The Kentucky Resolutions of 1798: An Historical Study

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G. P. Putnam's Sons, 1887 - 203 sider
 

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Side 100 - States are parties, as limited by the plain sense and intention of the instrument constituting that compact : as no further valid than they are authorized by the grants enumerated in that compact, and that in case of a deliberate, palpable, and dangerous exercise of other powers not granted by the said compact, the !States who are parties thereto have the right, and are in duty bound, to interpose for arresting...
Side 100 - ... limited by the plain sense and intention of the instrument constituting that compact, as no further valid than they are authorized by the grants enumerated in that compact ; and that in case of a deliberate, palpable, and dangerous exercise of other powers, not granted by the said compact, the states, who are parties thereto, have the right, and are in duty bound, to interpose, for arresting the progress of the evil, and for maintaining within their respective limits, the authorities, rights,...
Side 76 - Resolved, That the several States composing the United States of America, are not united on the principle of unlimited submission to their General Government; but that by compact, under the style and title of a Constitution for the United States, and of amendments thereto, they constituted a General Government for special purposes, delegated to that government certain definite powers, reserving, each State to itself, the residuary mass of right to their own self-government; and that whensoever the...
Side 154 - Constitution from abundant caution has declared "that the migration or importation of such persons as any of the States now existing shall think proper to admit, shall not be prohibited by the Congress prior to the year 1808...
Side 78 - ... thereby guarding in the same sentence, and under the same words, the freedom of religion, of speech, and of the press, insomuch, that whatever violates either, throws down the sanctuary which covers the others, and that libels, falsehoods, and defamation, equally with heresy and false religion, are withheld from the cognizance of federal tribunals.
Side 101 - That the general assembly doth particularly protest against the palpable and alarming infractions of the constitution, in the two late cases of the "Alien and Sedition Acts," passed at the last session of Congress; the first of which exercises a power nowhere delegated to the federal government, and which, by uniting legislative and judicial powers to those of...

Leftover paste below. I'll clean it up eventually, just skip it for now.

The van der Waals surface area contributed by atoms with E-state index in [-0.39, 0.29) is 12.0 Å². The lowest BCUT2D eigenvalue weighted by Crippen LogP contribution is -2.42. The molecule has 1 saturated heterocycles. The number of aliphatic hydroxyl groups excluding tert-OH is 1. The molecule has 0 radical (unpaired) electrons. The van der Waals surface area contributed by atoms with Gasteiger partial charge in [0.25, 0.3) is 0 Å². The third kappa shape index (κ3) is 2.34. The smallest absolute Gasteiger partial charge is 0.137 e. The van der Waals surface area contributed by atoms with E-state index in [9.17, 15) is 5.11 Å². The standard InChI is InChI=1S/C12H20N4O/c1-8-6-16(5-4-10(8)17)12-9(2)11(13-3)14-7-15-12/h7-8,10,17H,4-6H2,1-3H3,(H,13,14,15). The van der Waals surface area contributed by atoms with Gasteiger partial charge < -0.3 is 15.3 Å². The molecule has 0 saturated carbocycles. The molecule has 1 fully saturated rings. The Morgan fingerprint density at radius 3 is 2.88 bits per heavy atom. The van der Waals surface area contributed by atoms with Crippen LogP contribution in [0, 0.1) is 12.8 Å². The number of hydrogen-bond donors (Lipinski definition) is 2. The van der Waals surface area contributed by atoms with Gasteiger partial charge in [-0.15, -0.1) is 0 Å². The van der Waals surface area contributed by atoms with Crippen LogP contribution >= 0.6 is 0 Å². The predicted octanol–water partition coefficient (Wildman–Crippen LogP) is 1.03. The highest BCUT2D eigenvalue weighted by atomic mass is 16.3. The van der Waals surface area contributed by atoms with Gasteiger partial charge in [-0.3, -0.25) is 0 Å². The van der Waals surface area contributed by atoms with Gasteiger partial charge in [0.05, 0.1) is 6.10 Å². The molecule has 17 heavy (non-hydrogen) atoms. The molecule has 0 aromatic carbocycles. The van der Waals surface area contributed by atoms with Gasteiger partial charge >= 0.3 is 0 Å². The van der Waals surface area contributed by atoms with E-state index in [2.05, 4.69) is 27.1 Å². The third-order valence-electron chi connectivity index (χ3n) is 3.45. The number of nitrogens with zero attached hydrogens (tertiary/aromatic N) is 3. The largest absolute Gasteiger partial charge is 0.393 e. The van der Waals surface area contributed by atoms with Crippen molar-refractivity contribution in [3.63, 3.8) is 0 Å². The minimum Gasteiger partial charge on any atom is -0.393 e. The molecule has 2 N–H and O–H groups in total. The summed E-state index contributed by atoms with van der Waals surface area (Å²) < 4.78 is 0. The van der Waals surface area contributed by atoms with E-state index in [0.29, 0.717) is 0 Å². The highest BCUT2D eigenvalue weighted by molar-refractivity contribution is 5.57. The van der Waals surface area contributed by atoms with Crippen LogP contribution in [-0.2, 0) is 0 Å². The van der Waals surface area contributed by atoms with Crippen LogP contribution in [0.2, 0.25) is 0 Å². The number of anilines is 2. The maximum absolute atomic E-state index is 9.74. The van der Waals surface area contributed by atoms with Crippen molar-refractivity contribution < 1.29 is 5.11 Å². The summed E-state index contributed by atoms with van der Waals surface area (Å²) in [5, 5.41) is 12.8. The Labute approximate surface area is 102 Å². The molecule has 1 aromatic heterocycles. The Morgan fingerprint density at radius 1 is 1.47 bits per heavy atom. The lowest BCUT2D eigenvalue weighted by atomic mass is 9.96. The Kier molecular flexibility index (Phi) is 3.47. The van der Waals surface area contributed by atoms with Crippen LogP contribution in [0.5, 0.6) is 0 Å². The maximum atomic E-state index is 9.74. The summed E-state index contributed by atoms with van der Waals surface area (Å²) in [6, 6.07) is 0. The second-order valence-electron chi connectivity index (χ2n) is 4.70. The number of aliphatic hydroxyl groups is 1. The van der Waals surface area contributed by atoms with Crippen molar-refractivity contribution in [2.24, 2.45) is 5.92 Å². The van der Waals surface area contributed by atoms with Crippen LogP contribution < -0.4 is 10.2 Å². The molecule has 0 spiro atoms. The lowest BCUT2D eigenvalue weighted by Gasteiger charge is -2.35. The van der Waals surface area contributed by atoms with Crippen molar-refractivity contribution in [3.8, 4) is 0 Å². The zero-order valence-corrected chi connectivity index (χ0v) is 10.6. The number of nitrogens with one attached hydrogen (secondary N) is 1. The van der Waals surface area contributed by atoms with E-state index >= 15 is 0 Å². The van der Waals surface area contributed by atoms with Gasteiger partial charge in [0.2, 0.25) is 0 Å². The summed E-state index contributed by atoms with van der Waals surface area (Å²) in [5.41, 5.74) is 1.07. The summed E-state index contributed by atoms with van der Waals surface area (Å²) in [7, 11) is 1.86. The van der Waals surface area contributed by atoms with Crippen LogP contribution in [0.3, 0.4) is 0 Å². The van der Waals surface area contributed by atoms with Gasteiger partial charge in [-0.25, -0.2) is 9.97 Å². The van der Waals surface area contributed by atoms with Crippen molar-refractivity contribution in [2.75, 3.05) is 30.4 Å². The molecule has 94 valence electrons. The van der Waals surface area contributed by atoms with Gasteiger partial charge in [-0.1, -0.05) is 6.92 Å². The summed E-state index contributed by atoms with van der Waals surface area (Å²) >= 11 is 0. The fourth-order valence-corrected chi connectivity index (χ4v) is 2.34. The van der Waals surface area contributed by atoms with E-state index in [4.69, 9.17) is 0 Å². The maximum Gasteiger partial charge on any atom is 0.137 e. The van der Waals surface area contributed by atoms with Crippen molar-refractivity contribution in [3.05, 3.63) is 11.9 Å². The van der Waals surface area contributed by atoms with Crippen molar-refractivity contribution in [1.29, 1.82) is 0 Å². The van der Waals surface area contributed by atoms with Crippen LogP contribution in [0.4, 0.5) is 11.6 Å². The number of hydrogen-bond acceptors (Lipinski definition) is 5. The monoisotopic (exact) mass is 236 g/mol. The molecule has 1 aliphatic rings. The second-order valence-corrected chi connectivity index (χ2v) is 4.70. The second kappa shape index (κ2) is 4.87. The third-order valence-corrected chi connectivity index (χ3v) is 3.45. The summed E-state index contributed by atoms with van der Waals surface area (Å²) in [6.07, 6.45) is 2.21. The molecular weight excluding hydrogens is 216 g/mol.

Side 101 - That the General Assembly doth also express its deep regret that a spirit has in sundry instances been manifested by the Federal Government to enlarge its powers by forced constructions of the constitutional charter which defines them...
Side 183 - ... since the discretion of those who administer the government, and not the Constitution, would be the measure of their powers: That the several states who formed that instrument, being sovereign and independent, have the unquestionable right to judge of its infraction, and that a nullification by those sovereignties, of all unauthorized acts done under color of that instrument, is the rightful remedy...
Side 102 - That the good people of this commonwealth, having ever felt, and continuing to feel the most sincere affection for their brethren of the other States ; the truest anxiety for establishing and perpetuating the Union of all ; and the most scrupulous fidelity to that Constitution, -which is the pledge of mutual friendship, and the instrument of mutual happiness...
Side 154 - ... migration is a provision against all acts equivalent thereto, or it would be nugatory; that to remove them when migrated is equivalent to a prohibition of their migration, and is therefore contrary to the said provision of the Constitution, and void.

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